Sun sculpture over the entrance
to the mall in Reykjavik

Reb and Stef
visit Iceland

We visited Iceland in October, 1994. When we left home, Stef did not know we were going to Iceland. In fact, we took a train to Baltimore, MD and flew Icelandair from there to Iceland.

Upon our arrival at Keflavik airport, we took a bus to the hotel Esja, in Reykjavik. We checked in, cleaned ourselves up, and went out for a stroll.

The main shopping street in Reykjavik is Laugavegur. It has many interesting shops, restaurants, and cafes on it. We stopped for a wonderful lunch at the Solón Islands cafe.

In the center of Reykjavik is Tjörnin Lake, with hundreds of ducks and geese in it. Next to the lake is Raðhus, the city hall. In the background of this picture, you can see Raðhus on the right.

There were always small planes flying over the city. No matter where you looked, they were there. You can even see one at the top of this picture. For reference, the ducks & geese are across the lake, at the extreme right portion of this picture.

At one of the highest points in the city is Hallgrímskirkja (Hallgrim's Church). It is a beautiful building, and it can be seen from most everywhere in the city. The tower is 210 feet tall. The building was completed in 1986, after 40 years of construction.

In front of Hallgrímskirkja is a statue of Leif Eiricsson, discoverer of what he called “Vinland” and what we now know of as America. The statue was a gift of the U.S. Government on the one thousandth anniversary of the discovery.

The view from the tower of Hallgrímskirkja is quite magnificent. There are windows on all four sides of the tower, just above the clock face on each side. In this picture, out the front side, you can see the Leif Erricson statue in the foreground.

Near the Reykjavik docks, we found Bæjarins Betzu, the most famous Icelandic hot dog stand. While numerous locals told us of other stands which had better prices, we followed the crowd and the guidebooks to this one. We were not disappointed. The stand is barely big enough for the salesperson inside, but it does quite a brisk business. I have no idea what was in the special Icelandic hot dog sauce, but it sure tasted good!

The docks are quite fascinating. We were lucky enough to see a fishing ship unloading its cargo. In order to speed the catch on its way, the fish are caught, packaged, and frozen right on the ship. What is unloaded are pallets of boxes of fish, ready to be taken to the airport, or a larger ship for export.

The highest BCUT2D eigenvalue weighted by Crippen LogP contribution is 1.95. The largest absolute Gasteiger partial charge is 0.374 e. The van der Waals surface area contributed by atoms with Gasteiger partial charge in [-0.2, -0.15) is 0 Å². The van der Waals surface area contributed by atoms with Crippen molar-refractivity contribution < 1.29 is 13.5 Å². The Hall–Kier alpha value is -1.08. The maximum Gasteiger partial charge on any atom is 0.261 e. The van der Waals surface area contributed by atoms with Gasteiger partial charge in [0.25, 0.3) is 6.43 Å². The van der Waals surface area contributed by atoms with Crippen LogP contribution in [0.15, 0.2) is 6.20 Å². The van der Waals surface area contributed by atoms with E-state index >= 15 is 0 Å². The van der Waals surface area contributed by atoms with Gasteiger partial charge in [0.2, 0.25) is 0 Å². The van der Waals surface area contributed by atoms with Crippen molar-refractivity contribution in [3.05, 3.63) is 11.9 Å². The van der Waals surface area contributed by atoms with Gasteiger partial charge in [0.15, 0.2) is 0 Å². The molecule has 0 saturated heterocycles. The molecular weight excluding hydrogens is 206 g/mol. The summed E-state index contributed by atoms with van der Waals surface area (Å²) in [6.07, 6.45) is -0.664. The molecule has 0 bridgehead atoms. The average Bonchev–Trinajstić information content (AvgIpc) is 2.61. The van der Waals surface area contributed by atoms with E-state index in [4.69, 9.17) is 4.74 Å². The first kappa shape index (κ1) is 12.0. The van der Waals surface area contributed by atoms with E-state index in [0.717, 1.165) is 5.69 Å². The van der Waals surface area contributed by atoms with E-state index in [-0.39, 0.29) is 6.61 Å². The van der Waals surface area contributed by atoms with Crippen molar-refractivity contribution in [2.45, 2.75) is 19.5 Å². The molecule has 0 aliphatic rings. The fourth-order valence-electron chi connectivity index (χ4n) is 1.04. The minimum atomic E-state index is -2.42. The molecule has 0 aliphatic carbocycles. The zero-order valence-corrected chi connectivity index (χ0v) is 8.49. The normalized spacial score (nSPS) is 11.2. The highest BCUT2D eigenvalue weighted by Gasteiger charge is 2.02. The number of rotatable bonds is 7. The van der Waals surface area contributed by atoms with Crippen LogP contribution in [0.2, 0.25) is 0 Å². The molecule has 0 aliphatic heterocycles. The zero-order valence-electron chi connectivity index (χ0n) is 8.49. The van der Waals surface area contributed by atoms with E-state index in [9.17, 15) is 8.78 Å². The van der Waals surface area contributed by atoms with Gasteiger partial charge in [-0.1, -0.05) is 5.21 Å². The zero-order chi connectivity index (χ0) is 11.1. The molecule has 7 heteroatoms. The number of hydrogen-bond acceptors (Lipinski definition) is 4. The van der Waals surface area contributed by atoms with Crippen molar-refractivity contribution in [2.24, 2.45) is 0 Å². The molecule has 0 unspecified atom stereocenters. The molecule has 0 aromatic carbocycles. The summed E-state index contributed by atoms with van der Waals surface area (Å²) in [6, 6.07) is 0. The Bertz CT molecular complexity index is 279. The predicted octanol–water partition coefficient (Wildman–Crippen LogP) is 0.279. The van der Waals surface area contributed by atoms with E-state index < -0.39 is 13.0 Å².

While walking down a side street in Reykjavik, we ran into a man who was getting into a car with US (Virginia) license plates. We spoke with him briefly, and told him of our plans to drive into the countryside the following day. He suggested we register with the U.S. Embassy, and since he was going there anyway we walked with him a blocks or so to it. It was quite small, and the bullet-proof glass in front of the receptionist seemed quite out of place.

Reykjavik has one shopping mall. It is quite small by U.S. standards, but it has many interesting stores and it is very beautifully decorated. It has wood floors and there were beautiful sculptures hanging from the ceiling. It also has one of the only escalators in the country.

The town of Hveragerði is known for its roses. They are grown in geothermically heated greenhouses. It's a sight to see, as this facility is quite large.

Thingvellir is where the American and European continental plates meet. It was an exciting place to be. It is also a place of historical significance; the ancient parliment met here each summer. The leader of the parliment would recite all of the laws from memory.

No visit to Iceland is complete without a stop at the Blue Lagoon. Why not stop in yourself, we did. Besides, we even bought a ticket for you!

Back to the Café

Send comments to [email protected]
©1998 Technical Advisors, Inc. All rights reserved